Newsletters are a popular way for newsrooms and individuals to grow their audience and bring in revenue. This style of direct-to-audience outreach is paying off in the wake of social media platform disruption, as journalists shared at our late 2022 event Beyond Twitter and Meta: What’s Next for Social Media. Many news organizations told us they plan to continue building and innovating with their newsletters.
Thinking about starting a newsletter? New to email outreach? An experienced newsletter professional looking for fresh ideas? No matter your background, these sessions from ONA’s annual conferences will help you expand and connect with your audience and boost your email strategy.
Newsletters as Product and Journalism (ONA22 sponsored session; video)
Speakers: Tess Jeffers (Director of Data Science, The Wall Street Journal), Robin Kwong (New Formats Editor, The Wall Street Journal) and Leigh Kamping-Carder (Head of Newsletters, The Wall Street Journal)
The newsletter team from the Wall Street Journal shares how newsletters fit into a membership business model, how to measure success, how to deal with the demise of open rates and experiment with new newsletter formats.
- Measuring email success for the Journal team includes portfolio-level metrics as well as content metrics. For example, growth rate (ideally going up) and churn rate (the ratio of new people subscribing compared with people unsubscribing; this rate would be ideally going down or staying low) are portfolio metrics. Content metrics would be click rates, topics that resonate and audiences that engage with the content.
- Giving internal stakeholders access to this data is a little tricky when working with first- and third-party data, but it’s important to have in order to make informed decisions.
- Product managers or data analysts need to adjust their message when talking to different audiences within a newsroom. Journalists are likely to have different levels of background knowledge about tech, analytics and product than people who already work on those teams. They also have less time to do deep dives on this information, so it’s worthwhile to give them the quickest takeaways and action items.
- Newsletters let staff run experiments. A small experiment could be using data to adjust content to improve click-through rates. A bigger experiment could be launching a new newsletter based on data around audience preferences.
- Email open rates have become a less reliable measure of success. Some alternative metrics the Journal team is relying on more include the size of the subscription list, churn rates, unsubscribe rates and click rates. Reader surveys can also give great qualitative and quantitative data.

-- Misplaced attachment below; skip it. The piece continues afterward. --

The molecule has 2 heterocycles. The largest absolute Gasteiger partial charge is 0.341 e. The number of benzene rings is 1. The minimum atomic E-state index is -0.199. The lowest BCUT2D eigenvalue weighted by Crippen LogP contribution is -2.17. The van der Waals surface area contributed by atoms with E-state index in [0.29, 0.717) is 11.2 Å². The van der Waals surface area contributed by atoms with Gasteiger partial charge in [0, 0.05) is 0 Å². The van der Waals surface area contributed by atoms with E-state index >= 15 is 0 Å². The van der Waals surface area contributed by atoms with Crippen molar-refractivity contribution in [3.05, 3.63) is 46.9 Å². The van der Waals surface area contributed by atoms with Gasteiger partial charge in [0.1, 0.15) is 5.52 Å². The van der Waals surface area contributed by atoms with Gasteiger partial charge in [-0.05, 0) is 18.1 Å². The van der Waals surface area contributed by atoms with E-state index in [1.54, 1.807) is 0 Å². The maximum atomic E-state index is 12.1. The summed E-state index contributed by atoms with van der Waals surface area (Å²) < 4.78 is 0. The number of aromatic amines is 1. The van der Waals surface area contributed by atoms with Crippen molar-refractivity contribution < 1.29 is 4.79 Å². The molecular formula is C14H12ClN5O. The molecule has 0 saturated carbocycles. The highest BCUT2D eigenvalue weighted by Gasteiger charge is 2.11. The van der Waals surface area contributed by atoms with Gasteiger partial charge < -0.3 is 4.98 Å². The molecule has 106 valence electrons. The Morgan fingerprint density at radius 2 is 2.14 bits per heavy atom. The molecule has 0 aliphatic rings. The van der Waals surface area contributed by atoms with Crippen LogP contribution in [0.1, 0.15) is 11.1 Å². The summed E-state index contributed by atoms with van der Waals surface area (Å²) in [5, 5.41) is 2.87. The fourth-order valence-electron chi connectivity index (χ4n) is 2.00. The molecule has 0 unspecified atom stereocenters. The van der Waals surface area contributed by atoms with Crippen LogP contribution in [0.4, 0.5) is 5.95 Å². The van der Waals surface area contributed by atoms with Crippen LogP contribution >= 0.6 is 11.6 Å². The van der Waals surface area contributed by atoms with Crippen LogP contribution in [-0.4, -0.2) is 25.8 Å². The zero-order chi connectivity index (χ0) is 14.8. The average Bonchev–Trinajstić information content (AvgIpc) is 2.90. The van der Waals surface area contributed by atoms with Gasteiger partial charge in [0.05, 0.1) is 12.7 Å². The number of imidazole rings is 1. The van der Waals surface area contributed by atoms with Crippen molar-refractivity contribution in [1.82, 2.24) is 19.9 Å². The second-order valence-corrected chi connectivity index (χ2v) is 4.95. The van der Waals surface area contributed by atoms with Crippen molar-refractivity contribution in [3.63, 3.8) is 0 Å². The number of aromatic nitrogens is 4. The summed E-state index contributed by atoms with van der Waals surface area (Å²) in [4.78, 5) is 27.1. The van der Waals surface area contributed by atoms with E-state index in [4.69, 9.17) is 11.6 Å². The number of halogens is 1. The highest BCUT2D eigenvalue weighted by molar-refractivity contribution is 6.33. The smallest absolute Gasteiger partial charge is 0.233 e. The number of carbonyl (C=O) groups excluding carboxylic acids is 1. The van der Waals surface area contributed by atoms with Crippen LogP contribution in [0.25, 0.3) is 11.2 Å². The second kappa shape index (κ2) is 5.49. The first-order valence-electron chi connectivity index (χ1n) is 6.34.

- Newsroom folks often pitch ideas for new products and it’s helpful for newsletter teams to have a cost-benefit analysis framework available to evaluate their ideas. Know what the go/no-go point is and what metrics to use to determine that.
Make Your Newsletters Sustainable Revenue Builders (ONA22 sponsored session; audio)
Speakers: Rebekah Monson (Co-founder and COO, Letterhead), Ryan Sager (Co-Founder, Who Sponsors Stuff) and Jesse Watkins (Co-Founder, Who Sponsors Stuff)
Learn how to land your first sponsorship or your four-hundredth, and everything it takes to cut through the noise of an overflowing inbox to deliver must-read news to your audience.
- Having a plan for how to build revenue via a newsletter is just as important as having editorial reasons for starting it.
- The number of subscribers needed in order to generate revenue from a newsletter is relatively small. If an organization is waiting for their audience to hit a certain size before they run ads, they’re missing out.
- Curated emails can still be revenue generators – don’t fall back on automated ads. These emails would benefit from local ads (depending on the publisher) or sponsors.
- Marketing and editorial emails need to be managed symbiotically and have similar or related strategies. Everyone should be pulling in the same direction and thinking about making a user-centered product.
- First-party data is valuable to potential sponsors for showing the value of a product. Metrics that are useful for ad sales are not that different from the metrics for content success.
- Successful newsletters are doing a ton of paid subscriber acquisition – namely, adding subscribers by advertising in other newsletters. Set an amount to spend on this. Set up an ad that allows people to subscribe to a newsletter in one click and run it in other newsletters.
- Robust sponsorships for newsletters can take lots of forms, but the best ones aren’t banner ads. Typical and successful sponsorships are a logo and a “sponsored by” message, then a piece of sponsored native content within the email. This adds performance value to newsletters and also psychological value for small publishers – it shows that they are trustworthy.
- Sit with salespeople and find out how they sell a newsletter. They are probably positioning the product incorrectly, and the editorial and business teams need to work together to fix this.
Speakers: Ariana Rodriguez-Gitler (Digital Producer, Pew Research Center), Andrea Caumont (Digital Engagement Manager, Pew Research Center), Tanya Sichynsky (Newsletter Editor, The Washington Post) and Dan Oshinsky (Founder, Inbox Collective).
Learn how (and why) to distill your archives and content expertise into bite-sized email series that allow subscribers to learn at their own pace.